(Closed) How to deal with FMIL question..

posted 10 years ago in Family
Post # 3
1 posts
  • Wedding: August 2007

Wow, sounds exactly like my Mother-In-Law…except when I gave her stuff to do, it never ended up actually getting done!

You can’t change how people are. You could have a chat with her about it, but I recommend just doing what you want to do. Its your wedding, and if you don’t do what you want to do, you may end up regretting it, or worse, resenting your Mother-In-Law over it all.

The ceremony is one of the most important aspects of the day (ie, you ACTUALLY get married there) So if you aren’t comfortable (ie, a whole bunch of religious mumbo-jumbo that you aren’t familiar with) I have a feeling that you would end up not remembering the ceremony as being fantastic and emotional, but rather you may end up angry and confused.

Just remember your wedding day is about you and your husband, not you your husband and MIL!

 Good Luck!!

Post # 4
125 posts
Blushing bee
  • Wedding: June 2009

Talk to you fiance. What does he think? Does he want all these religious traditions? If you’re both not comfortable with it, then I don’t think you should have the ceremony there. But HE needs to tell his mom, not you, that the religious ceremony is not something that you both would feel comfortable participating in.

Also, if your Future Mother-In-Law never gets enough input, then it’s time to stop giving her opportunities to participate. What you’ve given her is enough, and if she wants more, your fiance has to discuss the wedding with her. Your fiance needs to tell her that this is his and your wedding, not hers, and in this day-and-age, traditions have changed.

I think you do need to get your fiance to help you out here!

Post # 5
350 posts
Helper bee
  • Wedding: July 2009

I agree with Krista that if you’re both uncomfortable with the religious requirements of FMIL’s church, your Fiance should be the one to tell her that he doesn’t want to get married there and that you’ll be going someplace else.  Future Mother-In-Law will probably take it better coming from her son.  It would be even better if the two of you book an alternate church or ceremony location before telling her about your decision.  That way it’s already done and there’s nothing she can do about it but accept it.

Also, please don’t take this the wrong way, but from your post, I’m not sure you’re being as inclusive of Future Mother-In-Law as you think you are.  You say "I am basically giving her the rehearsal dinner" but … doesn’t the groom’s family traditionally get to plan the rehearsal dinner anyway?  And booking hotel rooms for the Out of Town guests isn’t quite as much fun as picking the caterers or designing the color scheme.  If there’s something else you wouldn’t mind handing over to her that has a little bit more to do with the actual wedding day, that could go a long way towards smoothing over hurt feelings over not using her church.  If the thought of letting her pick the flowers or the music makes you cringe, though, I’d say stop trying to include her, period — otherwise you’re just sending mixed messages and making her think her opinion is more important than it actually is.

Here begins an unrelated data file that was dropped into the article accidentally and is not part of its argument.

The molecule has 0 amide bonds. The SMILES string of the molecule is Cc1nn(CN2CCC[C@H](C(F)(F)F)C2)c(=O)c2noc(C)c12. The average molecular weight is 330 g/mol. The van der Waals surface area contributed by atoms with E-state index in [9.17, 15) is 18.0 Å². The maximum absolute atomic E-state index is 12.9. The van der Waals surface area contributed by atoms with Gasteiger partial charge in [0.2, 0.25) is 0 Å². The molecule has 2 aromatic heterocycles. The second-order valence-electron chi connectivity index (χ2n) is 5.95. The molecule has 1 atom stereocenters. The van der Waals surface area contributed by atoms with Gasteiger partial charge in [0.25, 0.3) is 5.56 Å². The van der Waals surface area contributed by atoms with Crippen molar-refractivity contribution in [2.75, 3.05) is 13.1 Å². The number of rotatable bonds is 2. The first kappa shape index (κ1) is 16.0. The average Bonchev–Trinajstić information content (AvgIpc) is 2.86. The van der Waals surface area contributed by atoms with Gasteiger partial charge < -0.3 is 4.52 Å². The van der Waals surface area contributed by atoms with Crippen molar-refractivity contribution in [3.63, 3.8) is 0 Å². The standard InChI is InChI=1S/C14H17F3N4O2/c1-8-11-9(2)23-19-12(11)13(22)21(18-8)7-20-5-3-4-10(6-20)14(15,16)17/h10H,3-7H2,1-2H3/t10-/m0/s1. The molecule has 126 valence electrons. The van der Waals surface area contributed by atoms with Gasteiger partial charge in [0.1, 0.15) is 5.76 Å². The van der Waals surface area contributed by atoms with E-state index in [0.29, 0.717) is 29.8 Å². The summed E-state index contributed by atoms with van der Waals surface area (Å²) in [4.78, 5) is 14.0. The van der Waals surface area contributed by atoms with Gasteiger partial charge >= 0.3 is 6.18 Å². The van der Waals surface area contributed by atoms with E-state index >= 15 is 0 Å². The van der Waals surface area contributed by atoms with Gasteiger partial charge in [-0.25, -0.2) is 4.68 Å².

Post # 6
60 posts
Worker bee
  • Wedding: July 2009

Hmmm… personally, I’d start like you mean to finish. Sit her down and tell her that you value her opinion and that you want her to be part of your day but that you also have a vision of what you want it to be.

 Tell her what you want in terms of the wedding itself, be very clear about it (flowers, music, whatever) and explain that while you love the idea of using her church you just don’t think it’s going to work out and does she have any suggestions. She will either change her tune or she’ll not. And actually, I’d probably call the person that handles weddings at the church before you talk to your Future Mother-In-Law. Get the low down on what the rules REALLY are… then you can talk to her from a position of authority on the subject.

 Either way you can’t get into the habit of catering to childish, passive aggressive behavior. You’re just setting yourself up for a marriage full of grief. Talk to your Fiance as well, make sure he understands how you feel and how you want to handle it. Deal with her kindly and with respect but as if she were a spoiled child – firmly.

And lastly, relax. You can’t control her behavior or how she chooses to deal with things. Just figure out what it is that is important to you and go from there. Oh, and having lunch and going shopping together (just the two of you) could help too.

 I hope this helps!

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